It's the most profitable time of the year for retailers, accounting for 20 to 30 percent of annual revenue.
And this year, close to 150 million U.S. citizens will go shopping over Thanksgiving weekend, says Kathy Grannis Allen of the National Retail Federation.
"So this is our Super Bowl,” she said. “And this is really the one time in the year that the gloves are off and the competition just heightens."
To compete, some stores will open early and stay open later. Nearly all promise big savings to attract the maximum number of shoppers.
Bucking the trend
But this year, some retailers – including Nordstrom and Costco – will remain closed on Thanksgiving, while outerwear retailer REI will be closed on Black Friday as well. While their profits could take a hit, business author Kevin Paul Scott says the message is about tradition and family values.
"And people will remember that,” he said. “And beyond the holidays, when they're buying Mother's Day and Father's Day gifts next May and June, they will remember these retailers – they'll spend more money there and those retailers win in the long run."
Overall, more people are opting to avoid the crowds. This year, the NRF says more than half of all holiday purchases will be made online – with one in five Americans using a tablet or smartphone. That's the highest since the NRF started asking the question in 2011.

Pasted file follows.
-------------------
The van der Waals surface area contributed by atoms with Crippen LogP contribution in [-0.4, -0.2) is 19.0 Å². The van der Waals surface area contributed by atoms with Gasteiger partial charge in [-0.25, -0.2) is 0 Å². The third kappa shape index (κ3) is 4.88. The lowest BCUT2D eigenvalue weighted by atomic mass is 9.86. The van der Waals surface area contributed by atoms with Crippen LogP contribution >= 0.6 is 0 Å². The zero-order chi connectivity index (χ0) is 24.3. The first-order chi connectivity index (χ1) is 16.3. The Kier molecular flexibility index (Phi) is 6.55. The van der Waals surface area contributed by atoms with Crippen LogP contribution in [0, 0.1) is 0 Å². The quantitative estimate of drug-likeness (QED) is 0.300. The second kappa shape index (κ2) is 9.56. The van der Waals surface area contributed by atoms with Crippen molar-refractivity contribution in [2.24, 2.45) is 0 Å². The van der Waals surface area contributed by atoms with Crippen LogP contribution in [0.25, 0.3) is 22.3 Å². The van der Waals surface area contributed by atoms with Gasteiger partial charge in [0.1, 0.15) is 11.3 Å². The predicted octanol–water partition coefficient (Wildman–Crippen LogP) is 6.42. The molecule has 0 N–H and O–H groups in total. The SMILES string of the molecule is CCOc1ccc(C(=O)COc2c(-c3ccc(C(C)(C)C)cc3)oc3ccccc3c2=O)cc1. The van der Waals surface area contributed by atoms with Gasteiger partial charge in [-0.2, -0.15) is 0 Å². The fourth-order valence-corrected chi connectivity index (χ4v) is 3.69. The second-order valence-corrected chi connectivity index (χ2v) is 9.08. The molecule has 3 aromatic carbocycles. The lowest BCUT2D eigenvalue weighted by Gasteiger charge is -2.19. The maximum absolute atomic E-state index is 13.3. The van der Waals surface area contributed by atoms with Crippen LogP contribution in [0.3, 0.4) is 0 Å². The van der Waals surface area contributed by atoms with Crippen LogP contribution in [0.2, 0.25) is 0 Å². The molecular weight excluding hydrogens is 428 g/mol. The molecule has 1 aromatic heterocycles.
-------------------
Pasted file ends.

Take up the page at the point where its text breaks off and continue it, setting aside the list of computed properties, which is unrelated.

"The most interesting part is not how much they spend, although that's important,” Paul Scott said, “but where they're spending it. And we're going to see online shopping really, I think, put a dent on a lot of traditional brick-and-mortar stores this year."
Ready to spend
Despite tepid sales last month, lower unemployment and rising wages could give Americans more disposable income this year, says economist Gus Faucher.
"They're benefiting from lower gasoline prices, as well.” Faucher said. “That gives them more money to spend on things, lower home-heating costs, so that's good news. We're adding a lot of jobs, seeing stronger wage gains. I think that people are going to be in the mood to spend."
According to the NRF, the average American consumer will spend about $805 dollars on gifts this season. That's more than $630 billion between November and December, an increase of 3.7 percent from last year.